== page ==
This book presents the view that human dignity and human rights need to be brought to the centre of the current debate on globalisation. Indeed, whereas human dignity is the core and the foundation of human rights, it is through the implementation of rights that dignity is protected.
The contributors to this volume belong to different (inter)national networks in the field of human rights. All were present at the World Social Forum in Porto Alegre and all are committed to the implementation of economic, social and cultural rights. Their contributions capture the dynamism and richness of the dialogues. Fundamental and operational issues are taken up, global alternatives and practical recommendations are presented.
Co-publication with Intersentia and the Asser Press
Published under the Transnational Publishers imprint.
China has changed and the continuing changes have not just been about economic development. Among the many transformations there has been another quiet, peaceful, and largely successful (but far from perfect) ‘revolution’ in the area of law, whose deficiencies have been more often mercilessly examined and documented than have its historical achievements and significance. This legal ‘revolution’ is the subject matter of the present book. Like the previous edition in 2008, it examines the historical and politico-economic context in which Chinese law has developed and transformed, focusing on the underlying factors and justifications for the changes. It attempts to sketch the main trends in legal modernisation in China, offering an outline of the principal features of contemporary Chinese law and a clearer understanding of its nature from a developmental perspective. It provides comprehensive coverage of topics: ‘legal culture’ and modern law reform, constitutional law, legal institutions, law-making, administrative law, criminal law, criminal procedure law, civil law, property, family law, contracts, torts, law on business entities, securities, bankruptcy, intellectual property, law on foreign investment and trade, Chinese investment overseas, dispute settlement and implementation of law.
Fully revised, updated and considerably expanded, this edition of
Chinese Law: Context and Transformation is a valuable and important resource for researchers, policy-makers and teachers alike.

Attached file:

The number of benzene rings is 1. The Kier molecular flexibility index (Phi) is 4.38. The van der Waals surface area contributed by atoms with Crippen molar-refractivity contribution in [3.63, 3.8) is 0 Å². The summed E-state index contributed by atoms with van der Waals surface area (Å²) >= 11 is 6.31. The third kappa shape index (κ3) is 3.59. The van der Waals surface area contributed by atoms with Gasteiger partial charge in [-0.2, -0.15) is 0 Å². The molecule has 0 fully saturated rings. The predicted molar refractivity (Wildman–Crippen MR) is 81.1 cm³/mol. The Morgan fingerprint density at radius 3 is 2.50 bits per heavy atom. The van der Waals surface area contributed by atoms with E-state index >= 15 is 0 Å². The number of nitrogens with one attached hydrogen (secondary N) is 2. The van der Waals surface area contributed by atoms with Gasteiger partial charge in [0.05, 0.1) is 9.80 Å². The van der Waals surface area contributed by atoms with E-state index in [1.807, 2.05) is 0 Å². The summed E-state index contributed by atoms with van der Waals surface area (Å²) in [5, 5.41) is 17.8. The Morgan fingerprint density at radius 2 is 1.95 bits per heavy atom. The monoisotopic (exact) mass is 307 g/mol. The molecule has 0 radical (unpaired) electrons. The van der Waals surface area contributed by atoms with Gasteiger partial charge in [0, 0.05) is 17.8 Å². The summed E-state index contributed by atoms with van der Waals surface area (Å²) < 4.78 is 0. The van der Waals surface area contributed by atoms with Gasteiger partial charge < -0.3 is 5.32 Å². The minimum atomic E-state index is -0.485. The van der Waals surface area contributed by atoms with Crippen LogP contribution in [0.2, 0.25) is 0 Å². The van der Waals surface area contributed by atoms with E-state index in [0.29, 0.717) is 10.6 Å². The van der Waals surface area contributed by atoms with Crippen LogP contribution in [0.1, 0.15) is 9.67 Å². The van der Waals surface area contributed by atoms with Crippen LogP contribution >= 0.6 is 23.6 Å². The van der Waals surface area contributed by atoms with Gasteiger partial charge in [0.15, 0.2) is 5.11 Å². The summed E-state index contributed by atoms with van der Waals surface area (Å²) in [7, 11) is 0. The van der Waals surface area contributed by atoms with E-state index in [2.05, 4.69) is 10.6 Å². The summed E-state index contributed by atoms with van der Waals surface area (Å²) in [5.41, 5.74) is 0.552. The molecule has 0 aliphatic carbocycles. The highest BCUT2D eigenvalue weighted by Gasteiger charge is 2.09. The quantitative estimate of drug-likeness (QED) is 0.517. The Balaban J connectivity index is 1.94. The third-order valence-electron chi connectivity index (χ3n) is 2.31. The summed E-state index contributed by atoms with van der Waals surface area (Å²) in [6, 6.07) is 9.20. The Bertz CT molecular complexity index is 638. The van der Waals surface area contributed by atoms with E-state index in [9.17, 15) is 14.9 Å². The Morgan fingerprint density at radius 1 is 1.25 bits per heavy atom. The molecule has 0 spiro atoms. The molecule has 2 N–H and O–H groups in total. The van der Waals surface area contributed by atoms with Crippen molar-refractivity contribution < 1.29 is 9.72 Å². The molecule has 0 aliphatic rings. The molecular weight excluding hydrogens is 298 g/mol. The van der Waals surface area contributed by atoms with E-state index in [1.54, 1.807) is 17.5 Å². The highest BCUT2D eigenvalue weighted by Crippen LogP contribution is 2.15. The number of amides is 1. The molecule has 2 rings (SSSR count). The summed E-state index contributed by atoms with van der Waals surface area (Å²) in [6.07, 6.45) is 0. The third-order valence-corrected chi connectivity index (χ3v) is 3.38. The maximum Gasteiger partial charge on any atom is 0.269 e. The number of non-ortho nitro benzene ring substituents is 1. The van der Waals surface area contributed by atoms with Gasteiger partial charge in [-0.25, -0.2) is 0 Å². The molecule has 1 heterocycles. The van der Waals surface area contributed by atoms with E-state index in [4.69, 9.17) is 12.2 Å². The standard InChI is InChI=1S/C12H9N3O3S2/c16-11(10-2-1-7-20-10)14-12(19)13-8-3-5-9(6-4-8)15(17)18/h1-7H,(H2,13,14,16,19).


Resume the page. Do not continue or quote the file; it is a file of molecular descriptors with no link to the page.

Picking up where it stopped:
What is sensible when it comes to developing and implementing a policy with regard to products which in the case of regular use are harmful, but which at the same time exert a strong attraction, even so strong that people (may) become dependent on or addicted to them? This question relates to many illicit drugs, but these days it is, both nationally and internationally, mainly related to the policy regarding the production, distribution and consumption of cannabis. Generally speaking, the legalization of cannabis in Uruguay and in some states of the United States of America, in particular Colorado and Washington State, has given a powerful impetus to the discussion about the cannabis policy. In the Netherlands, that discussion has become increasingly relevant over the past years because of the struggle of coffeeshop owners and political parties. This volume offers the first English-language analysis of the situation in the Netherlands in order to make a contribution to the international debate on this heated topic. Since the 1960s, the Dutch cannabis policy has been an important point of reference in the international discussion about the policy that should be pursued regarding the use of cannabis. However, in international and foreign literature about cannabis policy the developments in the Netherlands are often depicted in an incomplete or one-sided manner, which has a negative impact on the quality of the international debate about what has happened and what should happen now. This volume seeks to redress that imbalance.